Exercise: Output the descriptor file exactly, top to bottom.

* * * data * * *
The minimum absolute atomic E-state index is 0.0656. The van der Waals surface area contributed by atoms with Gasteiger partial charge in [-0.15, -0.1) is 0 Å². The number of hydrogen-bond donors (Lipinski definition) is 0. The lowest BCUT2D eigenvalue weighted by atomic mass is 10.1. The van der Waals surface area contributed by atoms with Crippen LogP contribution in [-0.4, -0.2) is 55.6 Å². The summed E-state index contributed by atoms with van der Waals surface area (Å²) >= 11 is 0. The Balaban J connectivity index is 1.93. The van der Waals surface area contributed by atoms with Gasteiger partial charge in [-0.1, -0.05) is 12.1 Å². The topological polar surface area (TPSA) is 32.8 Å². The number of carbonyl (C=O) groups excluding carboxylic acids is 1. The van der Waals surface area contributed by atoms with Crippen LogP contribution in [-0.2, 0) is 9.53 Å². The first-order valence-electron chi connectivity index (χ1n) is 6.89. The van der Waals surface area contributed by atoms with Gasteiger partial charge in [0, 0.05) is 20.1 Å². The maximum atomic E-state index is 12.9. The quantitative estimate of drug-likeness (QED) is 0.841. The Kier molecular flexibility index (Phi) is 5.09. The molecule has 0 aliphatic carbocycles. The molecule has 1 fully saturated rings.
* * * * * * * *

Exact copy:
The minimum absolute atomic E-state index is 0.0656. The van der Waals surface area contributed by atoms with Gasteiger partial charge in [-0.15, -0.1) is 0 Å². The number of hydrogen-bond donors (Lipinski definition) is 0. The lowest BCUT2D eigenvalue weighted by atomic mass is 10.1. The van der Waals surface area contributed by atoms with Crippen LogP contribution in [-0.4, -0.2) is 55.6 Å². The summed E-state index contributed by atoms with van der Waals surface area (Å²) >= 11 is 0. The Balaban J connectivity index is 1.93. The van der Waals surface area contributed by atoms with Gasteiger partial charge in [-0.1, -0.05) is 12.1 Å². The topological polar surface area (TPSA) is 32.8 Å². The number of carbonyl (C=O) groups excluding carboxylic acids is 1. The van der Waals surface area contributed by atoms with Crippen LogP contribution in [-0.2, 0) is 9.53 Å². The first-order valence-electron chi connectivity index (χ1n) is 6.89. The van der Waals surface area contributed by atoms with Gasteiger partial charge in [0, 0.05) is 20.1 Å². The maximum atomic E-state index is 12.9. The quantitative estimate of drug-likeness (QED) is 0.841. The Kier molecular flexibility index (Phi) is 5.09. The molecule has 0 aliphatic carbocycles. The molecule has 1 fully saturated rings.